The results of a Woodbury Road traffic study will be revealed at a meeting on Monday, June 15, at Huntington Town Hall, according to Huntington Councilwoman Susan Berland (D).
The town-commissioned study was a response to a petition organized by Marilyn McDermott, a resident of Cold Spring Harbor who lives on Woodbury Road. McDermott said in July that the road was so dangerous she was afraid to pull out of her driveway. Numerous car crashes have occurred in recent years on the road that connects Cold Spring Harbor and Huntington, two of which resulted in fatalities.
The Uniondale-based traffic engineering consultant GEB HiRise, which will host the Town Hall meeting on Monday along with Berland, conducted the study. The town board authorized the cost of the study to be less than $25,000.
“I think people will be happy with the study,” Berland said in a phone interview this week. “They’ll see the analysis that went into it.”
McDermott said she will attend the meeting on Monday to hear the results of the study and the firm’s recommendations for future change.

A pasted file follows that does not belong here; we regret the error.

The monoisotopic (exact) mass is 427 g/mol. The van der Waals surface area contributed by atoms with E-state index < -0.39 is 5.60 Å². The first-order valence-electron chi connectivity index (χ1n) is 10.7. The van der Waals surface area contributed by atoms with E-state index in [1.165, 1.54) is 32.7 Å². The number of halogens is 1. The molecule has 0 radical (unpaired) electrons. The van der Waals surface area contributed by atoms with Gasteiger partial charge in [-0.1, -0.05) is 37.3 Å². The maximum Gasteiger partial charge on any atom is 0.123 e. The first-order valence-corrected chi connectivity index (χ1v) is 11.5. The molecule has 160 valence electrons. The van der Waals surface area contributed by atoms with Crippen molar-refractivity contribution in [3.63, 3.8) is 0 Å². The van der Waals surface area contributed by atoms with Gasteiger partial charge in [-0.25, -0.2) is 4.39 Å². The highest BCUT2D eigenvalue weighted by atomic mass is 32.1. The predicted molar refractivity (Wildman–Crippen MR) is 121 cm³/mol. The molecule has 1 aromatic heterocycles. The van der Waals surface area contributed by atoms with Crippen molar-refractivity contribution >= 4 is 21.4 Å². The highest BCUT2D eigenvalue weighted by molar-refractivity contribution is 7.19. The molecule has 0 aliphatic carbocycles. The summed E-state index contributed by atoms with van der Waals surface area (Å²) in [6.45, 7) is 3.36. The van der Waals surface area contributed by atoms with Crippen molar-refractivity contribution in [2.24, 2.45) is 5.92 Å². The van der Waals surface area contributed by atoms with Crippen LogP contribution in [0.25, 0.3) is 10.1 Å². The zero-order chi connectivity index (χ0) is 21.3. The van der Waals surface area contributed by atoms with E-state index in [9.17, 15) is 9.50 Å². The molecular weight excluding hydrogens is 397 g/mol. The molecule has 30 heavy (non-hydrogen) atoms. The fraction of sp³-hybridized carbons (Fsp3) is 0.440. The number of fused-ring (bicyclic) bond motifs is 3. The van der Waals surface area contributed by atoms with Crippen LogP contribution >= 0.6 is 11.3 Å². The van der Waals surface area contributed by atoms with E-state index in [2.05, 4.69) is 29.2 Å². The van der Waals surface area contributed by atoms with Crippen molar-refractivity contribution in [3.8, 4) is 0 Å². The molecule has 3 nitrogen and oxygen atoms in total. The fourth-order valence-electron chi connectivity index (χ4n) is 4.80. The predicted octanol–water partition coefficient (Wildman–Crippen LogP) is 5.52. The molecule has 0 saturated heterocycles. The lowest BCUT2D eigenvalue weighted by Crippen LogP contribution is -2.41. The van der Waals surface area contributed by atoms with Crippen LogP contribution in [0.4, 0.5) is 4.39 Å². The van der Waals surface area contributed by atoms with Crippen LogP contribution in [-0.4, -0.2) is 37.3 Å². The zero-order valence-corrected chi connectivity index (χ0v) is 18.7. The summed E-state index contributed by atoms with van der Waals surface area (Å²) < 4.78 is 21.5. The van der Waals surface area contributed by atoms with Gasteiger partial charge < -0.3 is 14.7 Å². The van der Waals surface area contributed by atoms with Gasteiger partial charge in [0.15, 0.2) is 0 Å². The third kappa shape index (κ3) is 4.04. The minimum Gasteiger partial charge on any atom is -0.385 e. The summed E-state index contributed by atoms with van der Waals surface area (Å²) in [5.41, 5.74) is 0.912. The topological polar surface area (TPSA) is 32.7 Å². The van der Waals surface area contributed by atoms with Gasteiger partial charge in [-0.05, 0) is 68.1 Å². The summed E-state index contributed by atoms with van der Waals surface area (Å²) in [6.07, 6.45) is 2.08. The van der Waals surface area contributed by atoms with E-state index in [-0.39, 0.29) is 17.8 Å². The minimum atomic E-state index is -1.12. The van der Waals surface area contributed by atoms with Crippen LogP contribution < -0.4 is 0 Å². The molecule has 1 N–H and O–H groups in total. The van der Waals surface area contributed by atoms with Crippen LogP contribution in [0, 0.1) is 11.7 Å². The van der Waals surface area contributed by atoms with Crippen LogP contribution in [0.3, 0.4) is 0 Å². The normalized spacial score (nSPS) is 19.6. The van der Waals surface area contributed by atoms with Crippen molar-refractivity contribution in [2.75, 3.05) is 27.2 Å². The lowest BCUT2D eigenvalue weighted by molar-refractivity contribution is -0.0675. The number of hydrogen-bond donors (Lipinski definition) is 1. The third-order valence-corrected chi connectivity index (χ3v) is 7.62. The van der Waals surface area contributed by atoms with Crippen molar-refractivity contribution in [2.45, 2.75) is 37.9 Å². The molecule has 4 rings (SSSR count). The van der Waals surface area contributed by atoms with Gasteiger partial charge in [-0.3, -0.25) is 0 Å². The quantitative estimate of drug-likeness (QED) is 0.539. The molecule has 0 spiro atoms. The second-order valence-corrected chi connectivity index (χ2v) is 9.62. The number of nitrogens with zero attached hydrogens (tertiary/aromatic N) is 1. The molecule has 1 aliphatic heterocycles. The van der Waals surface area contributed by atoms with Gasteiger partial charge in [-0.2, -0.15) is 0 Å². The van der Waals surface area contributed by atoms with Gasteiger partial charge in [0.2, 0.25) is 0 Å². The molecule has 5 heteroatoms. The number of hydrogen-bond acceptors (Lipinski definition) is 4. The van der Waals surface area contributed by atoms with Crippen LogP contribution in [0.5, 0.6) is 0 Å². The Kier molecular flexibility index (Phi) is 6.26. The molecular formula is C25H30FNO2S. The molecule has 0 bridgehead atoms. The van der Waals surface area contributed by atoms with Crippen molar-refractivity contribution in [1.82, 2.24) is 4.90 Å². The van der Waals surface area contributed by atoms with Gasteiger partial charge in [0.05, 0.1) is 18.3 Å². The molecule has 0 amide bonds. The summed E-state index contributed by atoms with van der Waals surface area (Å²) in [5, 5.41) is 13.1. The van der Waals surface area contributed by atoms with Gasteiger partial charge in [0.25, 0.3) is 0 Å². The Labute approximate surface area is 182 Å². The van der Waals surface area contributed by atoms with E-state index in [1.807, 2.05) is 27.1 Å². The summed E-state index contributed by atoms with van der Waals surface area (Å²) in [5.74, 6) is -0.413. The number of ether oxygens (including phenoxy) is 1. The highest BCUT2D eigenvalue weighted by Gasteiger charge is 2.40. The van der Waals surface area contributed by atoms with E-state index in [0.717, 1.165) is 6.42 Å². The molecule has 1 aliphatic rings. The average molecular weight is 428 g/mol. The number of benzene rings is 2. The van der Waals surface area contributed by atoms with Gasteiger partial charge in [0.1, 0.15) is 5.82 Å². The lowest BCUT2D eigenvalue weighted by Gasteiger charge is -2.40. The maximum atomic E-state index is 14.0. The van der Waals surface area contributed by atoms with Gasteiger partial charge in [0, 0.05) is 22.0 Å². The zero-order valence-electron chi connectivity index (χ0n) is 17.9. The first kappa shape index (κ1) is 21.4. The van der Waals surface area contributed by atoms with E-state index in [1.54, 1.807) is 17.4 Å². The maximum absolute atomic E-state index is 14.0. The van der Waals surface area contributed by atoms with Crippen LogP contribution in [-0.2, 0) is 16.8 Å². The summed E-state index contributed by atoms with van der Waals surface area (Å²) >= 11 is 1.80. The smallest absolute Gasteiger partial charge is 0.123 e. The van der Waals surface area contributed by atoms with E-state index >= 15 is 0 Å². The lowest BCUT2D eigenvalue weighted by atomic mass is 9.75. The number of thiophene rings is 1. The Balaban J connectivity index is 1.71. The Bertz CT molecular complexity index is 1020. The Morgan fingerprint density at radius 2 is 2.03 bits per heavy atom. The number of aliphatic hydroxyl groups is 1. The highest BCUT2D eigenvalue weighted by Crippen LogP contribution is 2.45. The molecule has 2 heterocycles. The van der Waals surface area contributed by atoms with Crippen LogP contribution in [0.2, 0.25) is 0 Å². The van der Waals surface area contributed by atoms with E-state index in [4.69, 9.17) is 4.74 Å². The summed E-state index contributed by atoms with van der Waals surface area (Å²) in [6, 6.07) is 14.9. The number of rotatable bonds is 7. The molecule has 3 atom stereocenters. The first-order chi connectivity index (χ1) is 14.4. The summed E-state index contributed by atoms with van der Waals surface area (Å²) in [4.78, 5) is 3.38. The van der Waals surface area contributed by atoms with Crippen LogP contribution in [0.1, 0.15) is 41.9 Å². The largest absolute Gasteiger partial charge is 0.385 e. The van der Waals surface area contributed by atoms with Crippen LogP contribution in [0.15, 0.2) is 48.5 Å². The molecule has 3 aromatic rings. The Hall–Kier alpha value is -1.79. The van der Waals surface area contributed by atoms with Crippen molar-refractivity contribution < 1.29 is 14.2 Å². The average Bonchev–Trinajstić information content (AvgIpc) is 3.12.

“It’s been worth it already,” McDermott said about the time she has dedicated to making the road she travels on everyday safer. “It’s brought my community together in a way that’s been eye opening.”
McDermott said she was surprised by the support she received from both the board and the community thus far, but she expects that the findings will reveal a need for changes.
“It would behoove them to make some changes based on the fatalities and accidents that have gone on there in the past,” McDermott said.
Other Woodbury Road residents have spoken out about the dangerous conditions of the road since the petition for a traffic study began in June of last year.
“The way the turn is constructed, along with slippery conditions, the road equals death,” Woodbury Road resident Stan Cotek said in July.
Another resident, Sierra Mittleman, a neighbor of McDermott’s, also said in July, “Our whole road is starting to look like a memorial.”
Berland said that members of the engineering firm that conducted the study would take questions from community members after they reveal the results and their recommendations on Monday night. Boards will be set up around the room with pictures of sections of the roadway, along with what is suggested for those particular areas, according to Berland.
“I hope we have a great turn out and a lot of people come and share their opinion,” Berland said about Monday’s meeting.
The meeting will begin at 7 p.m. and is open to the public.